199602 Clinic versus over-the-counter access to oral contraception: Choices women make in El Paso, Texas

Wednesday, November 11, 2009: 9:10 AM

Joseph E. Potter, PhD , Population Research Center, University of Texas at Austin, Austin, TX
Kari White, MA, MPH , Department of Sociology, Population Research Center, University of Texas-Austin, Austin, TX
Kristine Hopkins, PhD , Population Research Center, University of Texas at Austin, Austin, TX
Jon Amastae, PhD , Center for Inter-American and Border Studies, University of Texas at El Paso, El Paso, TX
Daniel Grossman, MD , Ibis Reproductive Health, Oakland, CA
In Mexico, oral contraceptives (OCs) are available from pharmacies without a prescription, while in the US, a prescription is required. The Border Contraceptive Access Study assessed the motivations for, and impact of, obtaining oral contraceptives (OCs) from US public clinics or over-the-counter (OTC) from Mexican pharmacies among women in El Paso, Texas.

To understand why some women prefer obtaining OCs at Mexican pharmacies, versus US family planning clinics, and which women take advantage of the OTC option, we asked clinic (n=533) and pharmacy users (n=515) about their recent pill use, motivations for choosing their source, and satisfaction with their OC source and brand.

We found significant differences between the groups in the types of pills used and number of packs obtained. In regression analysis, older women and those born and educated in Mexico were more likely to be pharmacy users. Cost of OCs was the main motivation for choosing their source for 40% of pharmacy users and 23% of clinic users. Approximately half of clinic users reported other health services available at clinics as an advantage, while not having to see a doctor for a prescription was the most important advantage for 27% of pharmacy users. Despite differences between the groups, over 70% were very satisfied with both their pill source and brand.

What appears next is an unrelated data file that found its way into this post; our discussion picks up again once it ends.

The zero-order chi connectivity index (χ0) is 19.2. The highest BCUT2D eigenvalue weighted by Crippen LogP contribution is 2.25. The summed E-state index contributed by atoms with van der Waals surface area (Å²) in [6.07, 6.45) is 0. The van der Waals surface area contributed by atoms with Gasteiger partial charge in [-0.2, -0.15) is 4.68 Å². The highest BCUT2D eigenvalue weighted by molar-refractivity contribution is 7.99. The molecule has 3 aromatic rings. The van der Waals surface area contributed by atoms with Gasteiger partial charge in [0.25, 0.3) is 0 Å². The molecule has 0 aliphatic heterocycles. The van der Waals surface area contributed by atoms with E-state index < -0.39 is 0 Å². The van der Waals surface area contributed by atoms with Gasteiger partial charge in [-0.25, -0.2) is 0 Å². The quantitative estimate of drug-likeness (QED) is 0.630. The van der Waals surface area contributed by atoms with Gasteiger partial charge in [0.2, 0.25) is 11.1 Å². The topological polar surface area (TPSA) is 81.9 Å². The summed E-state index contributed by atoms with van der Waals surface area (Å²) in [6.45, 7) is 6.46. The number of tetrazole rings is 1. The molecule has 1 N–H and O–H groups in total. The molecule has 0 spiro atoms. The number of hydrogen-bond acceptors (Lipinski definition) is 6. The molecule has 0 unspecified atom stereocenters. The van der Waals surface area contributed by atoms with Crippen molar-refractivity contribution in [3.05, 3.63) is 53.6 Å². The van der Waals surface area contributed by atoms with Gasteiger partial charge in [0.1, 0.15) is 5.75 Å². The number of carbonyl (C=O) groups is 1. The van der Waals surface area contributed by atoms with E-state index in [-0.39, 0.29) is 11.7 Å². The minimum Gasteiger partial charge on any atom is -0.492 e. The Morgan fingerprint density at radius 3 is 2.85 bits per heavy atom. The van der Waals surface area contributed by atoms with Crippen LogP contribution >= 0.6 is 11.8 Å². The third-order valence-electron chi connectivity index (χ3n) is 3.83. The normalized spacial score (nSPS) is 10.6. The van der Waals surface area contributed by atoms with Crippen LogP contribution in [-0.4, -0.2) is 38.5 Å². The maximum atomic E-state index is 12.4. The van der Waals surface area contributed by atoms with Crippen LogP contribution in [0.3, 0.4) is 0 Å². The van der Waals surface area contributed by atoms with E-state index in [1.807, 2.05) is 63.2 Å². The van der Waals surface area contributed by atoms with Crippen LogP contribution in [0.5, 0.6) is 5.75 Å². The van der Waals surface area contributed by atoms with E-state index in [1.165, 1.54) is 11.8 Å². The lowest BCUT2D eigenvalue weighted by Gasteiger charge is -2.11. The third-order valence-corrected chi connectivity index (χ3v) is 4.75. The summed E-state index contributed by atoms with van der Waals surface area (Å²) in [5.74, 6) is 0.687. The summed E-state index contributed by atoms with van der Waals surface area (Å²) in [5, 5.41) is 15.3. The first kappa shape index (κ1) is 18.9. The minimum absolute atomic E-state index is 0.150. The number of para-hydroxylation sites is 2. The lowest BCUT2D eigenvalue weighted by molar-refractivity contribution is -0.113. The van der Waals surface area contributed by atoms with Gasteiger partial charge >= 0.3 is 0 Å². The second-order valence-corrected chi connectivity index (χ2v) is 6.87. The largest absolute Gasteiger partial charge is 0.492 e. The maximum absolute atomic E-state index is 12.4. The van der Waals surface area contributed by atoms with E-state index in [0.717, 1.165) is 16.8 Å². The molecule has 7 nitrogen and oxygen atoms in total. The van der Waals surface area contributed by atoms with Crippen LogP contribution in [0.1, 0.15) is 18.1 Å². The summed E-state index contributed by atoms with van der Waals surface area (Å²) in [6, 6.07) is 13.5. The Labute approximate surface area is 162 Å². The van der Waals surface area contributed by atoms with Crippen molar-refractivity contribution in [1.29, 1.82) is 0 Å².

Women of different ages, parities, and varying educational levels would likely take advantage of an OTC option were OCs available throughout the US at low cost. The findings also suggest ways to improve clinic provision of OCs.

Learning Objectives:
1. Describe the patterns of OC use among women in El Paso who choose to obtain their method in a US clinic or a Mexican pharmacy 2. List the factors associated with obtaining OCs over the counter in Mexico 3. Identify women’s motivations for choosing their source of OCs 4. Discuss the relevance of these findings to the potential availability of hormonal contraception over the counter in the US

Keywords: Contraceptives, Hispanic

Presenting author's disclosure statement:

Qualified on the content I am responsible for because: I have several years' experience working on women's reproductive health and health care access, and a degree in public health.
Any relevant financial relationships? No

I agree to comply with the American Public Health Association Conflict of Interest and Commercial Support Guidelines, and to disclose to the participants any off-label or experimental uses of a commercial product or service discussed in my presentation.